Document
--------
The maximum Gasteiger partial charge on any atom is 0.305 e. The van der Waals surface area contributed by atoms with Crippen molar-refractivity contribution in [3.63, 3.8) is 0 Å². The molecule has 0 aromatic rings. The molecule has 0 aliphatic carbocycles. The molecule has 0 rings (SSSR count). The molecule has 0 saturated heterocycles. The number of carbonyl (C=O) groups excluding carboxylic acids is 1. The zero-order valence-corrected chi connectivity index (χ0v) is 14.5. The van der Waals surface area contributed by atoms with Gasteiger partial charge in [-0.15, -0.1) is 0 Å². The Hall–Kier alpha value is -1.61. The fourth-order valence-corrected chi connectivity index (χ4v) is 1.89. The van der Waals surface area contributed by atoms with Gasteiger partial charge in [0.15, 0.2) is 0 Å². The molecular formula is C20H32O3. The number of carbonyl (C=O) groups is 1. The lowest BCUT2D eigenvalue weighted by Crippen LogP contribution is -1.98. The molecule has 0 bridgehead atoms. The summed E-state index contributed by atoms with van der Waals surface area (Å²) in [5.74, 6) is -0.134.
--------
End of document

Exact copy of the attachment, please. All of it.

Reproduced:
The maximum Gasteiger partial charge on any atom is 0.305 e. The van der Waals surface area contributed by atoms with Crippen molar-refractivity contribution in [3.63, 3.8) is 0 Å². The molecule has 0 aromatic rings. The molecule has 0 aliphatic carbocycles. The molecule has 0 rings (SSSR count). The molecule has 0 saturated heterocycles. The number of carbonyl (C=O) groups excluding carboxylic acids is 1. The zero-order valence-corrected chi connectivity index (χ0v) is 14.5. The van der Waals surface area contributed by atoms with Gasteiger partial charge in [-0.15, -0.1) is 0 Å². The Hall–Kier alpha value is -1.61. The fourth-order valence-corrected chi connectivity index (χ4v) is 1.89. The van der Waals surface area contributed by atoms with Gasteiger partial charge in [0.15, 0.2) is 0 Å². The molecular formula is C20H32O3. The number of carbonyl (C=O) groups is 1. The lowest BCUT2D eigenvalue weighted by Crippen LogP contribution is -1.98. The molecule has 0 bridgehead atoms. The summed E-state index contributed by atoms with van der Waals surface area (Å²) in [5.74, 6) is -0.134.